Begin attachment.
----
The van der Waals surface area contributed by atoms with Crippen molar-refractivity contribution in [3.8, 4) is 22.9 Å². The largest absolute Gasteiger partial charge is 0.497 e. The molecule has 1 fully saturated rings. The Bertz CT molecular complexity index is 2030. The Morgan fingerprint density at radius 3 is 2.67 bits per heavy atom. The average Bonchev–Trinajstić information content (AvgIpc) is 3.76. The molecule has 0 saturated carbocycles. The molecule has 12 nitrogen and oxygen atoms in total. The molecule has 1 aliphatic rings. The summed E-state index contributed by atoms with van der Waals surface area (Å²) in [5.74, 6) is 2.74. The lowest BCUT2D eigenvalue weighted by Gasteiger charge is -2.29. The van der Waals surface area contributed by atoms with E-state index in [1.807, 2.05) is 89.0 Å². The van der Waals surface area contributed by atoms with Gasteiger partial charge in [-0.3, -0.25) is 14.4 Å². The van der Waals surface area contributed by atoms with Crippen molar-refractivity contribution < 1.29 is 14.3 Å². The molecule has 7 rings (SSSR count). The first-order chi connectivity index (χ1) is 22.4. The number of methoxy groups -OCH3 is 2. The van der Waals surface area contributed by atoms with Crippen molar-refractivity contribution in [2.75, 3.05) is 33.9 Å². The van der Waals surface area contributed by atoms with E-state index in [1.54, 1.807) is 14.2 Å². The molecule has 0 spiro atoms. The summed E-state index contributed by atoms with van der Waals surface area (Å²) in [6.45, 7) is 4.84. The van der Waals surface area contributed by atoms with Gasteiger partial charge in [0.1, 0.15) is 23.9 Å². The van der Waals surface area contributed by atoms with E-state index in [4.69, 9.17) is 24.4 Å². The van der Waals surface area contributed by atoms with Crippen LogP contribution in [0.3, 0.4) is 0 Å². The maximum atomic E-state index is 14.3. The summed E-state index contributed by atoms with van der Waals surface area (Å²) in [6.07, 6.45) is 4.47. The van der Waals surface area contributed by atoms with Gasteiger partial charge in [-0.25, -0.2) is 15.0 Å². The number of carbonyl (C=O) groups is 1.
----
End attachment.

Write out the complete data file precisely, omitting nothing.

The van der Waals surface area contributed by atoms with Crippen molar-refractivity contribution in [3.8, 4) is 22.9 Å². The largest absolute Gasteiger partial charge is 0.497 e. The molecule has 1 fully saturated rings. The Bertz CT molecular complexity index is 2030. The Morgan fingerprint density at radius 3 is 2.67 bits per heavy atom. The average Bonchev–Trinajstić information content (AvgIpc) is 3.76. The molecule has 0 saturated carbocycles. The molecule has 12 nitrogen and oxygen atoms in total. The molecule has 1 aliphatic rings. The summed E-state index contributed by atoms with van der Waals surface area (Å²) in [5.74, 6) is 2.74. The lowest BCUT2D eigenvalue weighted by Gasteiger charge is -2.29. The van der Waals surface area contributed by atoms with E-state index in [1.807, 2.05) is 89.0 Å². The van der Waals surface area contributed by atoms with Gasteiger partial charge in [-0.3, -0.25) is 14.4 Å². The van der Waals surface area contributed by atoms with Crippen molar-refractivity contribution < 1.29 is 14.3 Å². The molecule has 7 rings (SSSR count). The first-order chi connectivity index (χ1) is 22.4. The number of methoxy groups -OCH3 is 2. The van der Waals surface area contributed by atoms with Crippen molar-refractivity contribution in [2.75, 3.05) is 33.9 Å². The van der Waals surface area contributed by atoms with E-state index in [1.54, 1.807) is 14.2 Å². The molecule has 0 spiro atoms. The summed E-state index contributed by atoms with van der Waals surface area (Å²) in [6.45, 7) is 4.84. The van der Waals surface area contributed by atoms with Gasteiger partial charge in [0.1, 0.15) is 23.9 Å². The van der Waals surface area contributed by atoms with E-state index in [4.69, 9.17) is 24.4 Å². The van der Waals surface area contributed by atoms with Crippen LogP contribution in [0.3, 0.4) is 0 Å². The maximum atomic E-state index is 14.3. The summed E-state index contributed by atoms with van der Waals surface area (Å²) in [6.07, 6.45) is 4.47. The van der Waals surface area contributed by atoms with Gasteiger partial charge in [-0.25, -0.2) is 15.0 Å². The number of carbonyl (C=O) groups is 1.